Last week I mentioned briefly that while ginger was known to the Romans, they didn’t actually eat it, preferring to use it as a medicine. It turns out they weren’t exactly crazy in that regard, since modern science has proven that ginger does indeed have medicinal properties. Now, I should insert here that I’m not exactly a member of the “natural” medicine crowd. When my head aches I reach for the aspirin (or the oxycodone), not an eyedropper of ginko extract. Yet I’m not immune to the idea that the foods we eat have implications for our health aside from weight and blood pressure.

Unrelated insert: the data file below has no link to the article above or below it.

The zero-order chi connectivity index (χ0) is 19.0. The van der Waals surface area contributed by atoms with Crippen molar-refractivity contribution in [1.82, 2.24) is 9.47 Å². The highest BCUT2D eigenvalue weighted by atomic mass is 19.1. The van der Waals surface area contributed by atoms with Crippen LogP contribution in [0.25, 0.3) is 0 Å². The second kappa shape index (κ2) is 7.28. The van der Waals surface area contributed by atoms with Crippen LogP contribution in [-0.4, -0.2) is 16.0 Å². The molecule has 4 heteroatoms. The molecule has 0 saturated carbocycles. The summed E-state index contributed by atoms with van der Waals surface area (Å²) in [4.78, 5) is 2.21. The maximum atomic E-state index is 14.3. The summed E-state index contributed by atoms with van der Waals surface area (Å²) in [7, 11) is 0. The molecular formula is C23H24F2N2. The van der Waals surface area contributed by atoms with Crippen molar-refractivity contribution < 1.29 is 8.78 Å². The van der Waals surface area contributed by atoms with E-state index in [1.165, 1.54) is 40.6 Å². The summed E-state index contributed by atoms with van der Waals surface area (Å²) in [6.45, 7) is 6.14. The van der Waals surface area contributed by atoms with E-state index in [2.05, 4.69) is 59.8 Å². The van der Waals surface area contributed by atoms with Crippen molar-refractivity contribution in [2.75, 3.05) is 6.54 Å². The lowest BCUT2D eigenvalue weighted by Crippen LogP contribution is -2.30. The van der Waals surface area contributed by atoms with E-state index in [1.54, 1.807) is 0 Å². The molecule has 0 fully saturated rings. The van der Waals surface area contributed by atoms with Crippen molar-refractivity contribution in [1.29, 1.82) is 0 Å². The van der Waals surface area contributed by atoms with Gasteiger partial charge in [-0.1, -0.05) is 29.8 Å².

So what exactly does ginger do? Though it’s been used for millennia to combat nausea, its main medicinal use has been as a mild anti-inflammatory. And indeed a variety of reliable studies has found that it is an effective treatment for long-term, low intensity inflammations like rheumatoid and osteo arthritis. Other studies have shown that ginger can also help relieve chronic pain by reducing levels of pain-causing hormones called prostaglandins. Being fortunate to have lived my life (so far) without any kind of chronic pain or inflammation, I can’t testify to ginger’s effectiveness. However if I did, I confess I’d be inclined to give this baker’s herbal medicine a try.